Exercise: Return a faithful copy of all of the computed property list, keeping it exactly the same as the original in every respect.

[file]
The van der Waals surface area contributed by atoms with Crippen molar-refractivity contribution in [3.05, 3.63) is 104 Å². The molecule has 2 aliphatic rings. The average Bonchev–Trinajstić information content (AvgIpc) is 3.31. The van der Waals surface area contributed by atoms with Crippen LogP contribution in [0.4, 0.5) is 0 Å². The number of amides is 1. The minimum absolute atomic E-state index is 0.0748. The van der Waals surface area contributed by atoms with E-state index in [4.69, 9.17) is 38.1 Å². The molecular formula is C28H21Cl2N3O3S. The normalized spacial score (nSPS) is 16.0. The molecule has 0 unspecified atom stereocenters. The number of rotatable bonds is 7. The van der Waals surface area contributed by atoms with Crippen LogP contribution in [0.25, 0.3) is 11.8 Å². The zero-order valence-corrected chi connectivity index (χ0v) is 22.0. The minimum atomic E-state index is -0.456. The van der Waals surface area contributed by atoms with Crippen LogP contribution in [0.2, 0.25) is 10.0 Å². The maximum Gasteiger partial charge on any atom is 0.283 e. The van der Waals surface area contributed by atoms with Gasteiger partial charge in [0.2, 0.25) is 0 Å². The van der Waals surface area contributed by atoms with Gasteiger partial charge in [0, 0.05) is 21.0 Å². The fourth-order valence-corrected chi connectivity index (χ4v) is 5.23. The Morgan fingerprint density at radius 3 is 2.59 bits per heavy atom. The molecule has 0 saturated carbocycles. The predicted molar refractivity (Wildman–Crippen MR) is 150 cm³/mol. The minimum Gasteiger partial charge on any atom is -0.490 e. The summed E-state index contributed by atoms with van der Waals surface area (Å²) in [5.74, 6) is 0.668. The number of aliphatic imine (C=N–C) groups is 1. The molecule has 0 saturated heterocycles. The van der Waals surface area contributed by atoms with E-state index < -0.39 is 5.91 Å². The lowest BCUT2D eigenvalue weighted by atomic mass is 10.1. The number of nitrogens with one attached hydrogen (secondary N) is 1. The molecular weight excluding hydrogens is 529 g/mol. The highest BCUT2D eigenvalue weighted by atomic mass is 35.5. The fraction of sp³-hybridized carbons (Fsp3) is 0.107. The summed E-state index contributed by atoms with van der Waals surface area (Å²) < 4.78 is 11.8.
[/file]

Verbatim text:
The van der Waals surface area contributed by atoms with Crippen molar-refractivity contribution in [3.05, 3.63) is 104 Å². The molecule has 2 aliphatic rings. The average Bonchev–Trinajstić information content (AvgIpc) is 3.31. The van der Waals surface area contributed by atoms with Crippen LogP contribution in [0.4, 0.5) is 0 Å². The number of amides is 1. The minimum absolute atomic E-state index is 0.0748. The van der Waals surface area contributed by atoms with E-state index in [4.69, 9.17) is 38.1 Å². The molecular formula is C28H21Cl2N3O3S. The normalized spacial score (nSPS) is 16.0. The molecule has 0 unspecified atom stereocenters. The number of rotatable bonds is 7. The van der Waals surface area contributed by atoms with Crippen LogP contribution in [0.25, 0.3) is 11.8 Å². The zero-order valence-corrected chi connectivity index (χ0v) is 22.0. The minimum atomic E-state index is -0.456. The van der Waals surface area contributed by atoms with Crippen LogP contribution in [0.2, 0.25) is 10.0 Å². The maximum Gasteiger partial charge on any atom is 0.283 e. The van der Waals surface area contributed by atoms with Gasteiger partial charge in [0.2, 0.25) is 0 Å². The van der Waals surface area contributed by atoms with Gasteiger partial charge in [0, 0.05) is 21.0 Å². The fourth-order valence-corrected chi connectivity index (χ4v) is 5.23. The Morgan fingerprint density at radius 3 is 2.59 bits per heavy atom. The molecule has 0 saturated carbocycles. The predicted molar refractivity (Wildman–Crippen MR) is 150 cm³/mol. The minimum Gasteiger partial charge on any atom is -0.490 e. The summed E-state index contributed by atoms with van der Waals surface area (Å²) in [5.74, 6) is 0.668. The number of aliphatic imine (C=N–C) groups is 1. The molecule has 0 saturated heterocycles. The van der Waals surface area contributed by atoms with E-state index < -0.39 is 5.91 Å². The lowest BCUT2D eigenvalue weighted by atomic mass is 10.1. The number of nitrogens with one attached hydrogen (secondary N) is 1. The molecular weight excluding hydrogens is 529 g/mol. The highest BCUT2D eigenvalue weighted by atomic mass is 35.5. The fraction of sp³-hybridized carbons (Fsp3) is 0.107. The summed E-state index contributed by atoms with van der Waals surface area (Å²) < 4.78 is 11.8.